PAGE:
Paul Monaghan's picture

Hi Usman.

Just a few things to note.

You can also manual focus with the Sigma, it has a lovely large focus ring that's well dampened and with full time override over the AF so you could do the same type of shooting (ie pre focus) with the Sigma as you were doing with the Zeiss.

Regarding you comment about the Sigma missing hues and tones of color and that being one of the reasons you would keep your Ziess over the Sigma, I feel if you did a studio shot with both under controlled lighting and used a color checker (to balance out the difference on lens coatings) you would probably find both would end up being very similar however if you really care about using a system that will show more hues, tones and details please check out the Sigma sdQ or sdQ-H as the Foveon sensor excels at this although you do give up on speed, AF tracking and high iso ability for this although you can use all the same Sigma SA lens on Sony via the MC-11 say on your a7rii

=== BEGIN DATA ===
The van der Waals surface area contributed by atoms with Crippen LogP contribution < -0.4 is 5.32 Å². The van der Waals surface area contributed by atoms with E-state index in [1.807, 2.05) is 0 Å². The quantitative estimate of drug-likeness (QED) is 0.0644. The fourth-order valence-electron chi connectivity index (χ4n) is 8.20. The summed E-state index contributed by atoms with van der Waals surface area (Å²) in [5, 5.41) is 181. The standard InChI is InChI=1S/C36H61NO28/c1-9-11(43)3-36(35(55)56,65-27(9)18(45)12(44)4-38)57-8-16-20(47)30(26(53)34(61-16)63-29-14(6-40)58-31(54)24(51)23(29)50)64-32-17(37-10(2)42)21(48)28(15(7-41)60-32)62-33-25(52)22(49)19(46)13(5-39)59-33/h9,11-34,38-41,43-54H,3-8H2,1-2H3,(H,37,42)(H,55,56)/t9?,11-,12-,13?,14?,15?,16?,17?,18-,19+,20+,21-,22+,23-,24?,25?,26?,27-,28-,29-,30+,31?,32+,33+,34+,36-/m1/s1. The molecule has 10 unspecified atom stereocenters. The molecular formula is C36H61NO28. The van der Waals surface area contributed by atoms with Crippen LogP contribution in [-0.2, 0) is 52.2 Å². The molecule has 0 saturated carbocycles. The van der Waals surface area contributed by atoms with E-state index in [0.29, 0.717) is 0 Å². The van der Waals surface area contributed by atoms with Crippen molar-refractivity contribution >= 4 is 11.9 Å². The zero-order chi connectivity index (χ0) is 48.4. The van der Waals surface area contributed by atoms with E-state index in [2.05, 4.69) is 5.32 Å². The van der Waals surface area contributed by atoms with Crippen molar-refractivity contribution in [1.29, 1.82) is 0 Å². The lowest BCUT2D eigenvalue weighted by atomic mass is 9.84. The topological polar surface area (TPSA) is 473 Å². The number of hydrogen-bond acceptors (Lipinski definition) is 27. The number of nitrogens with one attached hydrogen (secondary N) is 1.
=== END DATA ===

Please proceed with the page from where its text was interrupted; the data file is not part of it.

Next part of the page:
Take this 100% crop from my son using the Sigma sdQ and 50-100 f1.8 Art.

Keep up the good work.

Usman Dawood's picture

That's such a beautiful shot and yes you're absolutely right about that. The manaul focus ring is very good and makes it very easy to use. I didn't want to use that because the main point of this lens was the AF because it's the first high end performing 135mm with AF.

In any case you're right you can just use manual override lol.

Paul Monaghan's picture

I have yet to try the 135 myself, I have only held the Nikon version which sadly doesn't work on my Sigma or Sony via the Mc-11 but I did create this image while it was in my possession :D

thanks for the comments on the shot of my son, it's only a small part of the image but its why I switched over to Sigma, I just love the overall rendering... it's different from Bayers that I've tried but not ideal for everyone :)

Keep up the good work.